Before the tournament started, many labelled Group C the most difficult on offer. Who would argue? Portugal and Mexico came in with pedigree and squads running deep with top-class talent. Gambia were always going to be a tough nut to crack, while New Zealand - not to be taken lightly - arrived in Canada hoping to set the record straight.
• Mexico: Outstanding performances from U-17 world champions Carlos Vela, Giovanni Dos Santos and Cesar Villaluz saw El Tri coast through a tricky looking group stage with a perfect nine points from three matches. In good shape heading into their first knockout game with Congo they are hoping to become U-20 world champions with a large number of the gang who brought home global glory at U-17 level.
• Gambia: The Africans came out of nowhere and took Group B by storm. They pressed Mexico in the first half of their first game, only to lose out 3-0 after conceding three in the second. They picked up the pace against New Zealand with an Ousmane Jallow-inspired win and the Raja Casablanca hitman was on point again in their shock win over Portugal to pip second place.
• Portugal: The two-time champions came into the tournament boasting a wide array of attacking threats - not least of them being Braga's Bruno Gama. With two goals in an opening-day win over New Zealand, he helped Portugal push Mexico all the way in a losing effort in their second contest. Unfortunately coach for Jose Couceiro, Gama is out of the finals after breaking a bone in his foot in the last group game against Gambia, which they went on to lose.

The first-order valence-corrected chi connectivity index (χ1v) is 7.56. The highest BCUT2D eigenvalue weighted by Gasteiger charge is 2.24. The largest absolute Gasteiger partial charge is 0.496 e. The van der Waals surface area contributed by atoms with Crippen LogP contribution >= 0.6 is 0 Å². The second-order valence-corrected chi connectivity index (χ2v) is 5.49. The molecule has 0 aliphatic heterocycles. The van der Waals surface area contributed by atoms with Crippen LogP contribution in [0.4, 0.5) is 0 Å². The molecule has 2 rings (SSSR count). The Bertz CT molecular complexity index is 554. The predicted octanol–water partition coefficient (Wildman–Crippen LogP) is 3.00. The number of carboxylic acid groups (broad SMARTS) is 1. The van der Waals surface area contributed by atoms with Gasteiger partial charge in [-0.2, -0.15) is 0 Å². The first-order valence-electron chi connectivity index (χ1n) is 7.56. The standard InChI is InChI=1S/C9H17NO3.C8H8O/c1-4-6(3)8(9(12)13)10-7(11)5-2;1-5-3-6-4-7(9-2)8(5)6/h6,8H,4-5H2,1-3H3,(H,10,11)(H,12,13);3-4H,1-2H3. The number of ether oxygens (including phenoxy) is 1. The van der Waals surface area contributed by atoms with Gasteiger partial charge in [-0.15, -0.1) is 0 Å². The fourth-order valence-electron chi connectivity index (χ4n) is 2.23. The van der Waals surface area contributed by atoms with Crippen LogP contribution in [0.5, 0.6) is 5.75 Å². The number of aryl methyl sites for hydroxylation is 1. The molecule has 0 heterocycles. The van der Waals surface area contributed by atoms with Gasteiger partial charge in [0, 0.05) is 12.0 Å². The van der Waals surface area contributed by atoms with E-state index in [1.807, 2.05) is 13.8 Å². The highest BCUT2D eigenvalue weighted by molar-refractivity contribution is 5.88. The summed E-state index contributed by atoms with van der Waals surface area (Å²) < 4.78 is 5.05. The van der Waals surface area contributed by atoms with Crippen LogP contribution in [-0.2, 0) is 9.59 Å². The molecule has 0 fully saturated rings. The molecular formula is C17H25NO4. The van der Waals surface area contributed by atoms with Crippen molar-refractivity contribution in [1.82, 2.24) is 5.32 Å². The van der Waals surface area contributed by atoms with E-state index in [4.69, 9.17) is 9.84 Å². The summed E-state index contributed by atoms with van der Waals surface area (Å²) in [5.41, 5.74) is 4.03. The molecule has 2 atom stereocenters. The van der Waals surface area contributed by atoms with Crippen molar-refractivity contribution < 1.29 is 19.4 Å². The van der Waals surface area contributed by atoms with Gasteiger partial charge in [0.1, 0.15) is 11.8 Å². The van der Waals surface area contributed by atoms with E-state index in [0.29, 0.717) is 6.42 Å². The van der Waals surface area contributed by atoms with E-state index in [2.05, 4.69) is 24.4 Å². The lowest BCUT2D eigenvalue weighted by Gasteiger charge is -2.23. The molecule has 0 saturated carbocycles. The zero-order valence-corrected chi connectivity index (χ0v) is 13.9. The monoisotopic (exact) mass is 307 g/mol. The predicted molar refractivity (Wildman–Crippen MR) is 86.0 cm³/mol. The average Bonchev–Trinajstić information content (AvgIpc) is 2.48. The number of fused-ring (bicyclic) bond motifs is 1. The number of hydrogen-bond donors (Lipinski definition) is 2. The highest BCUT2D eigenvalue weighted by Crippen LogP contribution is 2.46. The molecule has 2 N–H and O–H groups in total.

• New Zealand: Things were never going to be easy for the lone Oceania reps and debutants. Having to send home their best player - Chris James - on the eve of the finals, the largely amateur outfit were thrown in at the deep end as their three losses from three games would seem to indicate. But having come to Canada with limited expectations, the experience will help them in the overall.
Moments to savour
• Two goals from Bruno Gama sent the huge contingent of Portuguese fans at the National Soccer Stadium in Toronto into fits of delight in their opening-day win against New Zealand.
• The combination of play of Mexican attacking trio Giovanni Dos Santos, Carlos Vela and Cesar Villaluz was a delight throughout the group stage. All three played together in the side that won the FIFA U-17 World Cup in Peru two years ago
• Jack Pelter's goal for New Zealand in the dying minutes of
their third loss in a row (this one against Mexico) brought a bit
of consolation. It made no difference to the end-result, but it was
a moment to cherish in what was a big learning experience for the
The numbers game
Mexico took a perfect nine points from three games, only conceded two goals and scored a magnificent seven in Group C.
The final word
Carlos Vela, Mexico striker: "We play with our feet, with great creativity and the skill we are known for, but we will also have to fight for the cause. This is a strength in the team that is often overlooked. Sure, we have talent but we have guts and spirit and the courage to fight for the shirt too.